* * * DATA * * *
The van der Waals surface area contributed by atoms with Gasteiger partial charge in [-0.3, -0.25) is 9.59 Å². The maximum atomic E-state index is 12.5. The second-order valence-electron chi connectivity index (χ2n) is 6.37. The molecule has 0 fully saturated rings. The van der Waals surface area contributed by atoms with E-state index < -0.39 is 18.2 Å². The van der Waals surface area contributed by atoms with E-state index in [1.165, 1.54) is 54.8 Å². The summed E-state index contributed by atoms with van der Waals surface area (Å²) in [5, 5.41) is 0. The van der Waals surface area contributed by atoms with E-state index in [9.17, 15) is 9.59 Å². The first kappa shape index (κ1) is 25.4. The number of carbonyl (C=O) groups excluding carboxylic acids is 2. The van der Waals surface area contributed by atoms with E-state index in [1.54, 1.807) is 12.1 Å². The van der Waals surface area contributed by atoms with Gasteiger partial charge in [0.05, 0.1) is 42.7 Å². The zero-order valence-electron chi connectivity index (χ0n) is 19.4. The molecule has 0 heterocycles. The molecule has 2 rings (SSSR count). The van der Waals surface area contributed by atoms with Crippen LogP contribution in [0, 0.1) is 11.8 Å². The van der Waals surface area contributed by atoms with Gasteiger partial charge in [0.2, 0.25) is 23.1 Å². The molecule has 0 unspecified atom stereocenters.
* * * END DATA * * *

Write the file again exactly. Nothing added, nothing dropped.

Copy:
The van der Waals surface area contributed by atoms with Gasteiger partial charge in [-0.3, -0.25) is 9.59 Å². The maximum atomic E-state index is 12.5. The second-order valence-electron chi connectivity index (χ2n) is 6.37. The molecule has 0 fully saturated rings. The van der Waals surface area contributed by atoms with E-state index < -0.39 is 18.2 Å². The van der Waals surface area contributed by atoms with E-state index in [1.165, 1.54) is 54.8 Å². The summed E-state index contributed by atoms with van der Waals surface area (Å²) in [5, 5.41) is 0. The van der Waals surface area contributed by atoms with E-state index in [9.17, 15) is 9.59 Å². The first kappa shape index (κ1) is 25.4. The number of carbonyl (C=O) groups excluding carboxylic acids is 2. The van der Waals surface area contributed by atoms with E-state index in [1.54, 1.807) is 12.1 Å². The van der Waals surface area contributed by atoms with Gasteiger partial charge in [0.05, 0.1) is 42.7 Å². The zero-order valence-electron chi connectivity index (χ0n) is 19.4. The molecule has 0 heterocycles. The molecule has 2 rings (SSSR count). The van der Waals surface area contributed by atoms with Crippen LogP contribution in [0, 0.1) is 11.8 Å². The van der Waals surface area contributed by atoms with Gasteiger partial charge in [0.2, 0.25) is 23.1 Å². The molecule has 0 unspecified atom stereocenters.